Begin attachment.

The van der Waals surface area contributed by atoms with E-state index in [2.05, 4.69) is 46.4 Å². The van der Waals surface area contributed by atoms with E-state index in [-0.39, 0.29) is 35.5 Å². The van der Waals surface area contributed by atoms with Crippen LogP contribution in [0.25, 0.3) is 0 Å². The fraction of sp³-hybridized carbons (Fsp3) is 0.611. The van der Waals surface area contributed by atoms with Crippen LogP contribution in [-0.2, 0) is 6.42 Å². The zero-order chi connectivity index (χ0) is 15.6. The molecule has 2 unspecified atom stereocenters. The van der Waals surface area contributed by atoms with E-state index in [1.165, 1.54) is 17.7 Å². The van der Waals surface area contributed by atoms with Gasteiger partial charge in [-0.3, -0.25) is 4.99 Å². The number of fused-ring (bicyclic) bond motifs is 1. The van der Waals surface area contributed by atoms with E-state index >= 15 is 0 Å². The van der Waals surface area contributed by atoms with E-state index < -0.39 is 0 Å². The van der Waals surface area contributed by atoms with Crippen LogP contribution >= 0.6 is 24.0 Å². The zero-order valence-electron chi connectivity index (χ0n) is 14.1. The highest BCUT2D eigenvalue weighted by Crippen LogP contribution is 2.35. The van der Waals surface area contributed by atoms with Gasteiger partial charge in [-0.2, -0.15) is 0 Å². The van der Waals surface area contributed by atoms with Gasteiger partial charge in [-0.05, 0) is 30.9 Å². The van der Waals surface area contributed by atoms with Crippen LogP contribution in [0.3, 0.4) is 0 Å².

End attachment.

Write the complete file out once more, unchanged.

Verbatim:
The van der Waals surface area contributed by atoms with E-state index in [2.05, 4.69) is 46.4 Å². The van der Waals surface area contributed by atoms with E-state index in [-0.39, 0.29) is 35.5 Å². The van der Waals surface area contributed by atoms with Crippen LogP contribution in [0.25, 0.3) is 0 Å². The fraction of sp³-hybridized carbons (Fsp3) is 0.611. The van der Waals surface area contributed by atoms with Crippen LogP contribution in [-0.2, 0) is 6.42 Å². The zero-order chi connectivity index (χ0) is 15.6. The molecule has 2 unspecified atom stereocenters. The van der Waals surface area contributed by atoms with E-state index in [1.165, 1.54) is 17.7 Å². The van der Waals surface area contributed by atoms with Gasteiger partial charge in [-0.3, -0.25) is 4.99 Å². The number of fused-ring (bicyclic) bond motifs is 1. The van der Waals surface area contributed by atoms with E-state index >= 15 is 0 Å². The van der Waals surface area contributed by atoms with E-state index < -0.39 is 0 Å². The van der Waals surface area contributed by atoms with Crippen LogP contribution >= 0.6 is 24.0 Å². The zero-order valence-electron chi connectivity index (χ0n) is 14.1. The highest BCUT2D eigenvalue weighted by Crippen LogP contribution is 2.35. The van der Waals surface area contributed by atoms with Gasteiger partial charge in [-0.2, -0.15) is 0 Å². The van der Waals surface area contributed by atoms with Gasteiger partial charge in [-0.05, 0) is 30.9 Å². The van der Waals surface area contributed by atoms with Crippen LogP contribution in [0.3, 0.4) is 0 Å².